There Is No Single Right Answer, and I Won’t Give You One
What’s the best way to settle disputes? Everyone has experience negotiating, but few are truly comfortable doing it. Why is that? It may be because there is no “right” way to get a case settled, but there are lots of wrong ones. Over the years I have seen plenty of strategies and tactics that got cases settled, and unfortunately, quite a few that made matters worse.
A few years ago Robert Manley of my old firm and I gave a talk to a Dallas young lawyers’ group on “Negotiation: Ten Things to Think About — A Non-Exhaustive List.” We made a commitment then that I will make here. I don’t have an exhaustive list of right answers, and I won’t pretend to give you one. What I will do is let you know what has worked for me in 18-plus years of settling cases all over the United States and around the world. I’ll give you some non-exhaustive lists of things to think about when an opportunity to negotiate comes your way. And I’ll help you recognize when that is.
Where I’m Coming From
Everyone has biases, and I want to be open about mine. My biases come from my experiences managing litigation for two public companies and practicing in two great law firms, including a complex litigation boutique and a larger firm that cared about training its young lawyers.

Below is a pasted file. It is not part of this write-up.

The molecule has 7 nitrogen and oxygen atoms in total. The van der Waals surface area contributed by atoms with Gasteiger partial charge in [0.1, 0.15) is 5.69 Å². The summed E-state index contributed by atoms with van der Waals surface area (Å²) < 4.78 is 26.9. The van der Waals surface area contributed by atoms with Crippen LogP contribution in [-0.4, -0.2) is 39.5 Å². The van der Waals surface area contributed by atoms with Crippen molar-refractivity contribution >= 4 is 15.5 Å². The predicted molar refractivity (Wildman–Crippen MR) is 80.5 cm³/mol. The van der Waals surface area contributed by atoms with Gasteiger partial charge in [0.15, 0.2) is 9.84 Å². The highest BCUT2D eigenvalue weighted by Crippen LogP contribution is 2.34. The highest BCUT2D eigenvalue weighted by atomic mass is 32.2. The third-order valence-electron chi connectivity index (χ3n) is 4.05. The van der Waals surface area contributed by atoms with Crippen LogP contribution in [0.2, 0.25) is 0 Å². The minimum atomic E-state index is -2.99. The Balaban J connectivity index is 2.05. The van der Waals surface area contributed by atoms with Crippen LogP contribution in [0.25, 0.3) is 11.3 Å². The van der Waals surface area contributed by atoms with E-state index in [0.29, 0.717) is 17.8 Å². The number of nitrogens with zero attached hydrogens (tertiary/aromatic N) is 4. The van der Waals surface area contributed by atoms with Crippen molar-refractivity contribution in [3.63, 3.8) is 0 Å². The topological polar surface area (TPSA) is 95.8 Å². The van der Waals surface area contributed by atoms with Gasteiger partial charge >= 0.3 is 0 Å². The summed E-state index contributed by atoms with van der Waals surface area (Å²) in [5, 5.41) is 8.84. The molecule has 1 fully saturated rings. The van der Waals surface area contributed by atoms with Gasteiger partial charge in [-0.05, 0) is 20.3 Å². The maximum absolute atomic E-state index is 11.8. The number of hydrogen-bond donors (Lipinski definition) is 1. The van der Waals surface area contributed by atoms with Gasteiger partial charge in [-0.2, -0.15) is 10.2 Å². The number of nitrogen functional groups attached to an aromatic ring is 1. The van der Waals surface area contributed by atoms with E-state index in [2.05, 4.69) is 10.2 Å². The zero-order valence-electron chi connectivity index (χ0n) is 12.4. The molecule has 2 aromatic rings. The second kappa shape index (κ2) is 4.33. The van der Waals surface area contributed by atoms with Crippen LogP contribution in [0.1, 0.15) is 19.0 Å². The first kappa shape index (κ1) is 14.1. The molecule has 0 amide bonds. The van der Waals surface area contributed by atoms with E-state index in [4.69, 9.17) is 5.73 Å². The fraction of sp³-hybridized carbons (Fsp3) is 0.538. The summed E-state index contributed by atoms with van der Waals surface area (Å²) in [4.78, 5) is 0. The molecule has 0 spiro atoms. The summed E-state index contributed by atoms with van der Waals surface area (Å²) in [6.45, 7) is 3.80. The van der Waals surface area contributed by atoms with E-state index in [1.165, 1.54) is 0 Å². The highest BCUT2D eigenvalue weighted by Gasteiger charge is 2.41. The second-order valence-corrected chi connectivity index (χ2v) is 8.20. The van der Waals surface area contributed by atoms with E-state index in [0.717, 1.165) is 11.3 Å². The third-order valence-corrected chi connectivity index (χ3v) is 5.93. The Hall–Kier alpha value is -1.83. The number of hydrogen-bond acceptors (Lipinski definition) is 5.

As I write this post I serve as the General Counsel/Contracts, Litigation and Risk at a “Big Four” consulting firm. It’s a post I’ve held in some form since 2000, and has global responsibilities for these and other areas that I manage through a fantastic team of more than 40 lawyers and support staff in 10 countries. While I have taught at the university level and am a trained mediator, my approach is neither academic nor mediation-centric. I don’t rule out simply sitting down to negotiate when it makes sense. To the extent it’s relevant, additional information on my background is available here. (Come to think of it, this is just one place where I should note that the comments in this blog are my individual thoughts and not necessarily those of my employer or anyone else.)